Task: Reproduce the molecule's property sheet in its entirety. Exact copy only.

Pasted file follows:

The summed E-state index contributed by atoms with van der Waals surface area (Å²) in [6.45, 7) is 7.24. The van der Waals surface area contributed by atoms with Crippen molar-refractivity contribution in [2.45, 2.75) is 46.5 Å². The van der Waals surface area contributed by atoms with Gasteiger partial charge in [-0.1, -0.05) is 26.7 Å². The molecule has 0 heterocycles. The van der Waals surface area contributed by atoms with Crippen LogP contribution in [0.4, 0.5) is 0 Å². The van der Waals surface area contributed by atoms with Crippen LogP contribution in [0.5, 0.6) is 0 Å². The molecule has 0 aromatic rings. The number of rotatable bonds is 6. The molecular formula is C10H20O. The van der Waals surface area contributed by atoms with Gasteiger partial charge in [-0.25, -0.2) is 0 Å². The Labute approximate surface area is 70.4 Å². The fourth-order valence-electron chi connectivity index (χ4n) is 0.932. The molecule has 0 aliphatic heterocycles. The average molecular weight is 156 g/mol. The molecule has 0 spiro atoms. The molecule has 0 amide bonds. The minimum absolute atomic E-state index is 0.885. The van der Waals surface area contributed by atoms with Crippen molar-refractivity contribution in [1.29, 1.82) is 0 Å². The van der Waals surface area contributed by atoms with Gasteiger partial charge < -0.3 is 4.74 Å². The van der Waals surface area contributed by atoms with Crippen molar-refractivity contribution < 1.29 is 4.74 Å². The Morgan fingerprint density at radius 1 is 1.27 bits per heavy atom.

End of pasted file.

The summed E-state index contributed by atoms with van der Waals surface area (Å²) in [6.45, 7) is 7.24. The van der Waals surface area contributed by atoms with Crippen molar-refractivity contribution in [2.45, 2.75) is 46.5 Å². The van der Waals surface area contributed by atoms with Gasteiger partial charge in [-0.1, -0.05) is 26.7 Å². The molecule has 0 heterocycles. The van der Waals surface area contributed by atoms with Crippen LogP contribution in [0.4, 0.5) is 0 Å². The van der Waals surface area contributed by atoms with Crippen LogP contribution in [0.5, 0.6) is 0 Å². The molecule has 0 aromatic rings. The number of rotatable bonds is 6. The molecular formula is C10H20O. The van der Waals surface area contributed by atoms with Gasteiger partial charge in [-0.25, -0.2) is 0 Å². The Labute approximate surface area is 70.4 Å². The fourth-order valence-electron chi connectivity index (χ4n) is 0.932. The molecule has 0 aliphatic heterocycles. The average molecular weight is 156 g/mol. The molecule has 0 spiro atoms. The molecule has 0 amide bonds. The minimum absolute atomic E-state index is 0.885. The van der Waals surface area contributed by atoms with Crippen molar-refractivity contribution in [1.29, 1.82) is 0 Å². The van der Waals surface area contributed by atoms with Gasteiger partial charge < -0.3 is 4.74 Å². The van der Waals surface area contributed by atoms with Crippen molar-refractivity contribution < 1.29 is 4.74 Å². The Morgan fingerprint density at radius 1 is 1.27 bits per heavy atom.